SAN FRANCISCO — Days of rain and snow across California have snarled rush-hour commutes and triggered deadly wrecks on slick roads even before the most intense storm hits Wednesday, with wildfire-ravished communities bracing for dangerous mudslides and mountain residents facing a “potentially life-threatening” blizzard.
A series of storms dropped rain up and down the state and snow in mountain regions this week, but the latest storm could be the strongest that Northern California has seen so far this year.
“A powerful Pacific storm will hammer the West Coast into Friday with strong winds, heavy rain and heavy mountain snow,” the National Weather Service said. “Heavy rain will bring a threat of flash flooding along recent burn scars while blizzard conditions are expected” in the Sierra Nevada.
Authorities in areas recently scarred by wildfires fear small rivers and creeks flooding their banks and causing massive mudslides, further damaging communities struggling to recover from a historically bad fire season.
The blazes stripped hillsides of trees and other vegetation that stabilize soil and prevent mudslides, putting at risk thousands of people living in foothill and canyon areas devastated by wildfires. That includes the Northern California region where a November fire killed 86 people and destroyed nearly 15,000 homes.
“If flooding occurs, this can quickly become a dangerous and life-threatening situation,” the Butte County Sheriff’s Office said.
Authorities told residents of Pulga to prepare to flee their canyon community that neighbors the town of Paradise, which was virtually incinerated two months ago by the Camp Fire.
A blizzard warning covered the Sierra Nevada and Lake Tahoe regions, where as much as 5 feet (1.5 meters) of snow was expected.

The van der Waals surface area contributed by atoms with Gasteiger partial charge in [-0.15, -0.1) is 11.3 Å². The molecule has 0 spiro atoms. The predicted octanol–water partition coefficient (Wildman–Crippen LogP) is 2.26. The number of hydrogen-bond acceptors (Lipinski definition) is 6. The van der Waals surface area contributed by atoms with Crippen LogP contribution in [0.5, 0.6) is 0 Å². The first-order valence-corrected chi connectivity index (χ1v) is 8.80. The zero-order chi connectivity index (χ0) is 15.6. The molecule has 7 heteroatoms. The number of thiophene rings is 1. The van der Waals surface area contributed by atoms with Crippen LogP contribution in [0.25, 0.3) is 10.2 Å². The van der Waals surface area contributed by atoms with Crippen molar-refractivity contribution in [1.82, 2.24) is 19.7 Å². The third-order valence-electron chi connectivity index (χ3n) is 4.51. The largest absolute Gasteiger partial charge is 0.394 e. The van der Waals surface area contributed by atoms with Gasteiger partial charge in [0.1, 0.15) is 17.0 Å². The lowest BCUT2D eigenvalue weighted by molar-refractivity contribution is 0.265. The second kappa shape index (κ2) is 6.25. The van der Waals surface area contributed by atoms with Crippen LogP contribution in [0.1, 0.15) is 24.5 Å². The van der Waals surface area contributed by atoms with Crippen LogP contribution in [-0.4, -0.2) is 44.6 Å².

The San Francisco Bay Area was forecast to see heavy rain, and residents were warned to watch for flash floods through the end of the week.
The Sacramento area faced flood and high wind watches, with gusts that could lead to power outages, downed trees and tough driving conditions.
Even before the worst of this week’s storms hit, conditions deteriorated on California roadways.
Three people, including an infant, were killed Tuesday night when their car spun out on a freeway in Placerville, about 130 miles (202 kilometers) east of San Francisco. The California Highway Patrol blamed the wreck on high speed and rain-slickened roads.
Fog on a mountain highway in Southern California triggered a 19-vehicle crash Wednesday. Thirty-five people were evaluated for injuries after the pileup on Interstate 15 in Cajon Pass, but most declined to be taken to hospitals, the San Bernardino County Fire Department said.
A mudslide on a major Northern California freeway just north of the Golden Gate Bridge snarled the morning commute. The slide closed southbound Highway 101 across the bridge for about an hour, shutting off the only direct access to San Francisco for drivers north of the city.
In the mountainous community of Truckee where it snowed Tuesday, residents were preparing for another storm by clearing driveways and buying wood and food in case they have to stay inside.
“It took my husband an hour to get to Safeway last week because there were so many people and no one could get home,” Whitby Bierwolf told the Sacramento television station KCRA. “You just need to have an alternate plan and have enough stuff in your car because accidents happen.”
In the south, some evacuation orders were in place in the Malibu area west of Los Angeles and parts of neighboring Ventura County. Both were affected by a November fire that destroyed more than 1,500 homes and killed four people.
Paul Manion was busy filling sandbags in the community of Bell Canyon.
“It’s something we have to do. I mean, if the water comes, it comes,” Manion told KABC-TV. “Everything around our house burned. All the houses around our house burned. But it’s the hillsides that we’re worried about.”
Others refused to leave after authorities went door to door at the high-risk Paradise Cove mobile home park in Malibu.
Beaver Valenzuela said he’s survived fiercer storms and wouldn’t leave until he was convinced the danger was more immediate.
“I’m not going anywhere,” he told the Los Angeles news station.